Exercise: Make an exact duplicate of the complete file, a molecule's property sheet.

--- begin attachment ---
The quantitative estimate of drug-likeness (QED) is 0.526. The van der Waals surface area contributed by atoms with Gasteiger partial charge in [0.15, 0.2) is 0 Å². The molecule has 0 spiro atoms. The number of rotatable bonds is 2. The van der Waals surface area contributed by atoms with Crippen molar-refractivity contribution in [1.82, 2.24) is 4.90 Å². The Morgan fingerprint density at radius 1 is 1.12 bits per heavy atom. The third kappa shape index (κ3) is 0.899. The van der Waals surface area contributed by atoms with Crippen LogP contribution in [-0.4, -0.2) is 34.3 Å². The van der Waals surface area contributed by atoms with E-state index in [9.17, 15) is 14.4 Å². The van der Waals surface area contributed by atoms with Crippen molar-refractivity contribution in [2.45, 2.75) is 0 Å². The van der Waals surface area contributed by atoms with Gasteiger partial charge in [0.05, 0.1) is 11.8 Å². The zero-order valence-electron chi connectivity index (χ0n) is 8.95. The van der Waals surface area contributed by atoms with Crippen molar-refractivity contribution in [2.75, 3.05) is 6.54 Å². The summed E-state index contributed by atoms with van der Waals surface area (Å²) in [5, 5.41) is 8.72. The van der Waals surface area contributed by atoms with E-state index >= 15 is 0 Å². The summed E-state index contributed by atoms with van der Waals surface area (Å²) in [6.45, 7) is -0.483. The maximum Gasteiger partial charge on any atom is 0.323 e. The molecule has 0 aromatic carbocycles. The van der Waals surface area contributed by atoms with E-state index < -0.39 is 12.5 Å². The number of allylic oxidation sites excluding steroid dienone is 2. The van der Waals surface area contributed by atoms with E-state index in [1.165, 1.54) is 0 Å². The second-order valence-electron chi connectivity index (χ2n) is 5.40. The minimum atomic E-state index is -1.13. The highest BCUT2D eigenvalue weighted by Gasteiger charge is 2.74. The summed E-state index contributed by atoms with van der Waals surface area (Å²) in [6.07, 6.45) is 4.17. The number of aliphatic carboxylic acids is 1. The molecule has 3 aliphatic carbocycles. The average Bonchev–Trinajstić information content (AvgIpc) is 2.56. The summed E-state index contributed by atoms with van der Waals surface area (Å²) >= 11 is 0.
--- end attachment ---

The quantitative estimate of drug-likeness (QED) is 0.526. The van der Waals surface area contributed by atoms with Gasteiger partial charge in [0.15, 0.2) is 0 Å². The molecule has 0 spiro atoms. The number of rotatable bonds is 2. The van der Waals surface area contributed by atoms with Crippen molar-refractivity contribution in [1.82, 2.24) is 4.90 Å². The Morgan fingerprint density at radius 1 is 1.12 bits per heavy atom. The third kappa shape index (κ3) is 0.899. The van der Waals surface area contributed by atoms with Crippen LogP contribution in [-0.4, -0.2) is 34.3 Å². The van der Waals surface area contributed by atoms with E-state index in [9.17, 15) is 14.4 Å². The van der Waals surface area contributed by atoms with Crippen molar-refractivity contribution in [2.45, 2.75) is 0 Å². The van der Waals surface area contributed by atoms with Gasteiger partial charge in [0.05, 0.1) is 11.8 Å². The zero-order valence-electron chi connectivity index (χ0n) is 8.95. The van der Waals surface area contributed by atoms with Crippen molar-refractivity contribution in [2.75, 3.05) is 6.54 Å². The summed E-state index contributed by atoms with van der Waals surface area (Å²) in [5, 5.41) is 8.72. The van der Waals surface area contributed by atoms with E-state index >= 15 is 0 Å². The summed E-state index contributed by atoms with van der Waals surface area (Å²) in [6.45, 7) is -0.483. The maximum Gasteiger partial charge on any atom is 0.323 e. The molecule has 0 aromatic carbocycles. The van der Waals surface area contributed by atoms with E-state index < -0.39 is 12.5 Å². The number of allylic oxidation sites excluding steroid dienone is 2. The van der Waals surface area contributed by atoms with E-state index in [1.165, 1.54) is 0 Å². The second-order valence-electron chi connectivity index (χ2n) is 5.40. The minimum atomic E-state index is -1.13. The highest BCUT2D eigenvalue weighted by Gasteiger charge is 2.74. The summed E-state index contributed by atoms with van der Waals surface area (Å²) in [6.07, 6.45) is 4.17. The number of aliphatic carboxylic acids is 1. The molecule has 3 aliphatic carbocycles. The average Bonchev–Trinajstić information content (AvgIpc) is 2.56. The summed E-state index contributed by atoms with van der Waals surface area (Å²) >= 11 is 0.